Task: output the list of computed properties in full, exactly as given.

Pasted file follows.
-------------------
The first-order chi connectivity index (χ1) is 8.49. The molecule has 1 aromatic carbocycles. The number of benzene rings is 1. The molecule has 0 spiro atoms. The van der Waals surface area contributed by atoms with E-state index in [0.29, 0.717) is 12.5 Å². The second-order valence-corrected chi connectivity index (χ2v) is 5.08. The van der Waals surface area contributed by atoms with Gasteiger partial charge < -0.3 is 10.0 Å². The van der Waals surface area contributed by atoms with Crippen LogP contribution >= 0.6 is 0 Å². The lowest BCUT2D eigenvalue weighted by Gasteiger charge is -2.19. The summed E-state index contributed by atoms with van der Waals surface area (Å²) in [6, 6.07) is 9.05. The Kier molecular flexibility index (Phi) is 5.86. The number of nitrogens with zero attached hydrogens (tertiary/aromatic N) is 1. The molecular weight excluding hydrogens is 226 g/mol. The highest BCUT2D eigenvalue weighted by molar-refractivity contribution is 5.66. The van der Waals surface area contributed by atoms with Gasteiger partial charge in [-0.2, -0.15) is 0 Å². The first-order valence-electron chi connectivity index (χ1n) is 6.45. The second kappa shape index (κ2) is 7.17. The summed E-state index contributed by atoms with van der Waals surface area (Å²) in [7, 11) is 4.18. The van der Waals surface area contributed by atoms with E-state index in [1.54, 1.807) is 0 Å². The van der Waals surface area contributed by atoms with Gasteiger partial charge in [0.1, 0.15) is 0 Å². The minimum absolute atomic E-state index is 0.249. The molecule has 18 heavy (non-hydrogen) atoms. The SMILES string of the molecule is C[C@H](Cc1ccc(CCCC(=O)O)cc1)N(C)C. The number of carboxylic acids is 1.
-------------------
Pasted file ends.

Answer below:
The first-order chi connectivity index (χ1) is 8.49. The molecule has 1 aromatic carbocycles. The number of benzene rings is 1. The molecule has 0 spiro atoms. The van der Waals surface area contributed by atoms with E-state index in [0.29, 0.717) is 12.5 Å². The second-order valence-corrected chi connectivity index (χ2v) is 5.08. The van der Waals surface area contributed by atoms with Gasteiger partial charge < -0.3 is 10.0 Å². The van der Waals surface area contributed by atoms with Crippen LogP contribution >= 0.6 is 0 Å². The lowest BCUT2D eigenvalue weighted by Gasteiger charge is -2.19. The summed E-state index contributed by atoms with van der Waals surface area (Å²) in [6, 6.07) is 9.05. The Kier molecular flexibility index (Phi) is 5.86. The number of nitrogens with zero attached hydrogens (tertiary/aromatic N) is 1. The molecular weight excluding hydrogens is 226 g/mol. The highest BCUT2D eigenvalue weighted by molar-refractivity contribution is 5.66. The van der Waals surface area contributed by atoms with Gasteiger partial charge in [-0.2, -0.15) is 0 Å². The first-order valence-electron chi connectivity index (χ1n) is 6.45. The second kappa shape index (κ2) is 7.17. The summed E-state index contributed by atoms with van der Waals surface area (Å²) in [7, 11) is 4.18. The van der Waals surface area contributed by atoms with E-state index in [1.54, 1.807) is 0 Å². The van der Waals surface area contributed by atoms with Gasteiger partial charge in [0.1, 0.15) is 0 Å². The minimum absolute atomic E-state index is 0.249. The molecule has 18 heavy (non-hydrogen) atoms. The SMILES string of the molecule is C[C@H](Cc1ccc(CCCC(=O)O)cc1)N(C)C. The number of carboxylic acids is 1.